Our plans for a big ceremony are still evolving, as we now have a baby on the way. But we hope to celebrate again with everyone. Even if it’s not an official wedding, we will have a great time celebrating our marriage–and our new family.


On the Hill, where it started
Anna Daren, A14

Anna Daren, A14, and Jonathan Sokolski, A14, painted the cannon to celebrate their wedding. Photo: Andrea Servidone Pelto of Servidone StudiosAfter being engaged for 18 months, my now-husband Jonathan Sokolski, A14, and I decided we were getting married on June 28, 2020—rain or shine, pandemic or not. We postponed our 200+ person wedding (for the first of two times), and instead decided to tie the knot back where it all began—on the Hill. With eight of our family members, we dodged the rain (because of course it rained) and made it official as we overlooked the President's Lawn. Silver lining: We got to paint the cannon the night before, which shockingly neither of us had ever done when we were students. We are looking forward to finally getting to celebrate with some of our family and friends on June 27 in Connecticut. Tufts has always had a special place in our hearts, as that’s where we met as seniors, and now, even more so, as it's where we started our marriage!


Worth the wait
Clark Frye, F17

Clark Frye, F17, and his partner, Rob, photographed for their Save the Date cards, have postponed their wedding twice. Photo: Isabel TalanehzarAfter many years of dating, Rob and I finally got engaged on a romantic Belize getaway in the spring of 2018. Since we weren't in any rush, we eyed a spring 2020 wedding in sunny Puerto Rico, paying homage to Rob's roots, and scheduled a raucous week of fun in the sun for our guests. Alas, that wasn't in the cards. We had to cancel two weeks before our big day, and postponed to spring 2021...Strike two! By the time we finally get hitched next spring, we'll have been engaged for four years! But it will be worth it to celebrate the way we want, with our friends and family safely around us.


A catering sales manager pivots
Amy Hamilton, Tufts Dining

Amy Hamilton, catering sales manager for Tufts Dining, stands at Bowen Gate. Legend has it that couples who kiss in the archway later marry. Photo: Laura FergusonI am a catering sales manager for Tufts and for the past year there have been no events. I am very lucky because I was given the opportunity to pivot to work on a project that had previously been on the back burner for years. That project was creating wedding packages. In the past we mostly catered meetings and conferences, with very few weddings. Weddings require a lot more time and attention than other events and we were always so busy, weddings were not a priority. But in March 2020, everything changed. Most of my colleagues throughout the events industry were losing their jobs. I felt extremely blessed to have continued employment, and I wanted to use this time to make a positive impact. That is how I began working on creating Tufts Weddings! I knew back in April 2020 that when the pandemic was over, there would be an increased need for wedding venues. I did not know that we would still be battling COVID over a year later, nor did I know that it would take over a year to complete my project—but here we are!


Grateful to downsize
Jamie Wells, A20, V24

Jamie Wells, A20, V24, held a smaller wedding due to the pandemic. Photo: Kristen RossChristian and I met in high school, and we celebrated our engagement in Goddard Chapel at the end of the fall semester in 2019. He’s a Northeastern grad, and we spent a lot of time together in Goddard Chapel at mass with the Catholic community at Tufts.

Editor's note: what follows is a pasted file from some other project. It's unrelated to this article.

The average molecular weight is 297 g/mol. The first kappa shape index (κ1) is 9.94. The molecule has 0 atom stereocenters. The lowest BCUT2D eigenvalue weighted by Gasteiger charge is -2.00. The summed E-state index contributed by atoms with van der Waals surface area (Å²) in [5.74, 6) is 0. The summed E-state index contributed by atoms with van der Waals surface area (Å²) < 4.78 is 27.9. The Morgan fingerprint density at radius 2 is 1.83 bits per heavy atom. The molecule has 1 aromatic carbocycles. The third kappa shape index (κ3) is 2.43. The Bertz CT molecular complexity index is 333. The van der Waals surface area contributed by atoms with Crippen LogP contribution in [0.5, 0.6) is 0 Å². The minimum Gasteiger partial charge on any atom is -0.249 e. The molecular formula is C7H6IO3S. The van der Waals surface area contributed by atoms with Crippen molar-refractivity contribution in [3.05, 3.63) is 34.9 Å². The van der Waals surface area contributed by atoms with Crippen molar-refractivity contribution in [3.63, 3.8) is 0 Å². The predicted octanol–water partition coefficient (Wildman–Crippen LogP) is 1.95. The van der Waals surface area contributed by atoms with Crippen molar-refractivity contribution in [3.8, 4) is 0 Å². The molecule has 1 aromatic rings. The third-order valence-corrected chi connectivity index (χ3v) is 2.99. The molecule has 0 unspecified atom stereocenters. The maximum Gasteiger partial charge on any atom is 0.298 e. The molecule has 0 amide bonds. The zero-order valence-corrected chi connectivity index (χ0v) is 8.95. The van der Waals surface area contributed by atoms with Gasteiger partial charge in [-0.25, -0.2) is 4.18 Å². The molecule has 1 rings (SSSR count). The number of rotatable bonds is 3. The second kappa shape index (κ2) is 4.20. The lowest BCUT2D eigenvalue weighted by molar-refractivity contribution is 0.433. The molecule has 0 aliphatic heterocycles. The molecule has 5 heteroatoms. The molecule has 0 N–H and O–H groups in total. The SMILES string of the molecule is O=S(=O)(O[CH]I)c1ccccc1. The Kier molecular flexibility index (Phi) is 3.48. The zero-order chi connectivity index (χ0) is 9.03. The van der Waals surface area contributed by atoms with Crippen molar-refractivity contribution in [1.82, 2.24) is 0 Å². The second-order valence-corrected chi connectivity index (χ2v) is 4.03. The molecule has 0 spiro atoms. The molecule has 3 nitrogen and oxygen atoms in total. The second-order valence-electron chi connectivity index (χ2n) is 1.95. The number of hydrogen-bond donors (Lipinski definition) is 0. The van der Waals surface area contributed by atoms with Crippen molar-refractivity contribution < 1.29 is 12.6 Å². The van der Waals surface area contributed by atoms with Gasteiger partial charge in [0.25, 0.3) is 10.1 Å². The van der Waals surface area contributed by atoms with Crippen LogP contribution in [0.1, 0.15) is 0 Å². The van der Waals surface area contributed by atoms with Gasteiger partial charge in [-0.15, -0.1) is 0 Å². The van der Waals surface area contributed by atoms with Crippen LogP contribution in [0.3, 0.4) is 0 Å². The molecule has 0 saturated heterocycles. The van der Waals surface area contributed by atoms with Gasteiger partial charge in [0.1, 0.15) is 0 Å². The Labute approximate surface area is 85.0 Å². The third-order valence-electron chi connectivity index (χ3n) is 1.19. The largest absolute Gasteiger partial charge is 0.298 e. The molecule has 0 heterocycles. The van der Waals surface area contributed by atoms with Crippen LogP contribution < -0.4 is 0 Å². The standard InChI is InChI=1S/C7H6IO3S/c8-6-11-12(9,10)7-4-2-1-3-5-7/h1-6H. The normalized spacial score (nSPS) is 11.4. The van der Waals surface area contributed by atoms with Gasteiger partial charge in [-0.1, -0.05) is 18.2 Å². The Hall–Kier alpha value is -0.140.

We initially planned a large wedding in a barn venue—and with horses, partly because of my veterinary interests—for August 2020, with about 250 people, but this was cancelled in June. Luckily, cases were low enough in Rhode Island in August that we were able to have a socially distanced church ceremony in August 2020 of about 100 people. We were lucky to have our wedding while COVID numbers were very low and we were grateful to have been able to downsize; we had a more intimate wedding, which is what we wanted all along. We also enjoyed the small scale of our receptions; we followed the wedding with two small, tailored receptions at the East Greenwich Fireman's Club, one for family and one for friends. For an update, we are both vaccinated and planning a honeymoon in Acadia National Park around our first anniversary.


Finding inspiration in creativity
Regina Pacitti, J75, AG76 

Justice of the Peace Regina Pacitti, J75, AG76, has officiated at more intimate, outdoor weddings during the pandemic. Photo: Courtesy of Regina PacittiOnce I retired 11 years ago from school social work, I could devote more time to my second gig; I’d been a Massachusetts commissioned Justice of the Peace part-time since 1994. In 2020, I officiated 34 weddings: double my usual amount! It was certainly more challenging as state COVID guidelines had to be followed.
My ceremonies were almost always outdoors with masking and social distancing. They were intimate ceremonies with few guests. Often they were on my backyard deck. Sometimes they were in the backyard of the couple's friend or family member. Quite a few were in the gazebo on the Waltham Common. Sometimes the couple had planned an extravaganza, which had to be toned down, as, for example, the couple who rented a mansion for over 100 guests and pivoted to immediate family in a cemetery! Sometimes when one member of the couple was overseas, there was a lengthy delay to their date.

Not only was this "work" a distraction from my life suddenly devoid of travel and friends, but it was inspirational. Love conquers all or, as I like to say, “Stay Calm and Say I Do.”